Steve will no longer let Parkinson’s make his decisions

Apr 19, 2023
Steve at a non-contact boxing class for people with Parkinson's
Steve takes non-contact boxing classes designed for people with Parkinson's disease

“Dad, I think you might have Parkinson’s.”

These were the words Steve’s daughter, who works as a nurse, said to him nine years ago while on a family vacation. Steve had noticed he was moving a bit slower but attributed it to natural aging. When his daughter pointed out that he was walking differently and that his arm failed to swing naturally, he made an appointment to see his primary care doctor. He was referred to a neurologist and a series of evaluations confirmed that he had Parkinson’s.

A diagnosis with lifelong impact

Parkinson’s disease is a progressive, neurological condition that affects nearly 10 million people worldwide[1]. The exact cause is unknown, and common symptoms can include stiffness, slowness and tremors associated with a decrease of dopamine in the brain[2].

Steve and his wife were planning a location to spend their retirement when he received his diagnosis. They would now have to factor in his health care needs.

“Originally, we thought about moving out West, but decided instead to relocate to Kentucky to be closer to family,” said Steve. “This was the first big decision Parkinson’s played a role in.”

Moving from medication to a medical device

Another big decision centered around Steve’s treatment plan. At first, he managed his non-motor symptoms with medication, but after some time, he developed a minor tremor. The effects of the medication began dictating how he spent his days.  At certain times of the day, he had to pause all activity due to the medication leaving him feeling tired and drowsy.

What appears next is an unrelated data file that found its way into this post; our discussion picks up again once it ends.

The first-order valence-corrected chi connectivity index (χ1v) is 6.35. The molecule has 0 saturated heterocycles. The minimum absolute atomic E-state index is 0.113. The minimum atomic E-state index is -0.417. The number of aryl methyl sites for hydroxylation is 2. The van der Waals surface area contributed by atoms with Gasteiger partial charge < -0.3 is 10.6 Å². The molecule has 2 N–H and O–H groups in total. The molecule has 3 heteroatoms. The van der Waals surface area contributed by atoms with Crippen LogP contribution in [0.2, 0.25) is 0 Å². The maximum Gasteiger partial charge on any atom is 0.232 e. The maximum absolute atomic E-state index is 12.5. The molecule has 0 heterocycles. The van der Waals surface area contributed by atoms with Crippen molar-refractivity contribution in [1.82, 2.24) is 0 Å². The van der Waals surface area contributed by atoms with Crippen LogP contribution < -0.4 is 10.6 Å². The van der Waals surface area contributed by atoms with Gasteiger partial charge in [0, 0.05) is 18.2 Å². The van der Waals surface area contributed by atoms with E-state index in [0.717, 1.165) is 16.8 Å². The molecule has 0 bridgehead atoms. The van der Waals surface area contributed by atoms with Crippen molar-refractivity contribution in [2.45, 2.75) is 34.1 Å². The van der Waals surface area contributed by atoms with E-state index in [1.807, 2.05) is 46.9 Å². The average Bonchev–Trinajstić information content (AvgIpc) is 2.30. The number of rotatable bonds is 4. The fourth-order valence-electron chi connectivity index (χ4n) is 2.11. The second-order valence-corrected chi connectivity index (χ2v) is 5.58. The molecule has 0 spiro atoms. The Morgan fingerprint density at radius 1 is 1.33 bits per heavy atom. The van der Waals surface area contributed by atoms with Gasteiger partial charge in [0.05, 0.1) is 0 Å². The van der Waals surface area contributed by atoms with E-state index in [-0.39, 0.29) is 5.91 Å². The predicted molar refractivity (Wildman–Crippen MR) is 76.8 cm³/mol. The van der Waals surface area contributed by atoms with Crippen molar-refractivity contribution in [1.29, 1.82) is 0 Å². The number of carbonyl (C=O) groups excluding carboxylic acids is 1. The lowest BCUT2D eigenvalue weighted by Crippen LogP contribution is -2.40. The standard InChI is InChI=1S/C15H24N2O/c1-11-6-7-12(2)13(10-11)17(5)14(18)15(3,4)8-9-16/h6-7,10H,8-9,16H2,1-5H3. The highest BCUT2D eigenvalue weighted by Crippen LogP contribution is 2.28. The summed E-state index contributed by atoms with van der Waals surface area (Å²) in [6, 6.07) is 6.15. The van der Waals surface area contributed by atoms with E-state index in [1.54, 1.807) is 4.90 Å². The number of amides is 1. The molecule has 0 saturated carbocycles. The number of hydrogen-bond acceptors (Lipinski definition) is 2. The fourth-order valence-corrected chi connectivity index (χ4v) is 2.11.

During one of his non-contact boxing classes designed for people with Parkinson’s, someone mentioned deep brain stimulation (DBS), a procedure in which a small device is implanted in the brain to produce signals that can help improve motor function and reduce tremor, slowness and stiffness. He talked about DBS therapy with his doctor at next appointment and learned that he would be a good candidate. He also spoke with other patients, attended information seminars and spent his time researching DBS online, and ultimately made the decision to undergo treatment with the Vercise Genus™ DBS System.

“Finding the right treatment approach is an essential part of managing the effects of Parkinson’s disease,” said Abigail Rao, M.D., Norton Neuroscience Institute and Steve’s neurosurgeon. “For some, interventional solutions, like the FDA-approved Vercise DBS System, can minimize Parkinson’s symptoms and offer a better quality of life.”

Today, Steve is feeling better and often meets with other PD patients and caregivers who are considering DBS as a treatment option. With the flexibility his DBS system offers, he is enjoying retirement, spending time with his family and maintaining an active lifestyle*.

“I knew I’d be living with Parkinson’s and its symptoms,” said Steve. “But now I don’t feel like the condition makes decisions for me.”


Learn more about Parkinson’s disease and deep brain stimulation (DBS).

*Results in other cases may vary.


As all medical procedures include potential risks, consult with a physician to understand such risks and potential benefits.



[1] Statistics. Parkinson's Foundation. Retrieved March 29, 2023, from

[2] What is Parkinson’s? Parkinson's Foundation. Retrieved March 29, 2023, from